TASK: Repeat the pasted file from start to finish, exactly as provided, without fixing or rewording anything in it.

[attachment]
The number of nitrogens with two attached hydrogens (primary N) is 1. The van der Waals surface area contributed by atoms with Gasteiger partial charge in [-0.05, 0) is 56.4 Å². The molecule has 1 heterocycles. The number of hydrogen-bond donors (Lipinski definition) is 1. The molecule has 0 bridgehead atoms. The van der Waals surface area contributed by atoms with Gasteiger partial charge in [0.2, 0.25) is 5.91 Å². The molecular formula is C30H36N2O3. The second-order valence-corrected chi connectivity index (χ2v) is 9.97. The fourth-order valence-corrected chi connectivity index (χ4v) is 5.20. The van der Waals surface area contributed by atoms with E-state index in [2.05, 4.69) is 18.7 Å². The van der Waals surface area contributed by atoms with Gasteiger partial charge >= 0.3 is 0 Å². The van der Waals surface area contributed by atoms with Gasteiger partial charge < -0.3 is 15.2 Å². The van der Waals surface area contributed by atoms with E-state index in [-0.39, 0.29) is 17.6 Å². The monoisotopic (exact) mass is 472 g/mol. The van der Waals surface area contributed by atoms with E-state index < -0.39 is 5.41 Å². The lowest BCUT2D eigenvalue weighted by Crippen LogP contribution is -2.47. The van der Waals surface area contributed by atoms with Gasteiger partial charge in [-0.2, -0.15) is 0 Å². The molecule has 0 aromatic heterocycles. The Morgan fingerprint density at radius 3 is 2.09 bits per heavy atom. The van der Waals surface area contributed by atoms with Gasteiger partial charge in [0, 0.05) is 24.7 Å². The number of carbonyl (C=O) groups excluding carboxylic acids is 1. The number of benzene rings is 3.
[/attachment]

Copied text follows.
The number of nitrogens with two attached hydrogens (primary N) is 1. The van der Waals surface area contributed by atoms with Gasteiger partial charge in [-0.05, 0) is 56.4 Å². The molecule has 1 heterocycles. The number of hydrogen-bond donors (Lipinski definition) is 1. The molecule has 0 bridgehead atoms. The van der Waals surface area contributed by atoms with Gasteiger partial charge in [0.2, 0.25) is 5.91 Å². The molecular formula is C30H36N2O3. The second-order valence-corrected chi connectivity index (χ2v) is 9.97. The fourth-order valence-corrected chi connectivity index (χ4v) is 5.20. The van der Waals surface area contributed by atoms with E-state index in [2.05, 4.69) is 18.7 Å². The van der Waals surface area contributed by atoms with Gasteiger partial charge >= 0.3 is 0 Å². The van der Waals surface area contributed by atoms with Gasteiger partial charge < -0.3 is 15.2 Å². The van der Waals surface area contributed by atoms with E-state index in [-0.39, 0.29) is 17.6 Å². The monoisotopic (exact) mass is 472 g/mol. The van der Waals surface area contributed by atoms with E-state index < -0.39 is 5.41 Å². The lowest BCUT2D eigenvalue weighted by Crippen LogP contribution is -2.47. The van der Waals surface area contributed by atoms with Gasteiger partial charge in [-0.2, -0.15) is 0 Å². The molecule has 0 aromatic heterocycles. The Morgan fingerprint density at radius 3 is 2.09 bits per heavy atom. The van der Waals surface area contributed by atoms with Gasteiger partial charge in [0, 0.05) is 24.7 Å². The number of carbonyl (C=O) groups excluding carboxylic acids is 1. The number of benzene rings is 3.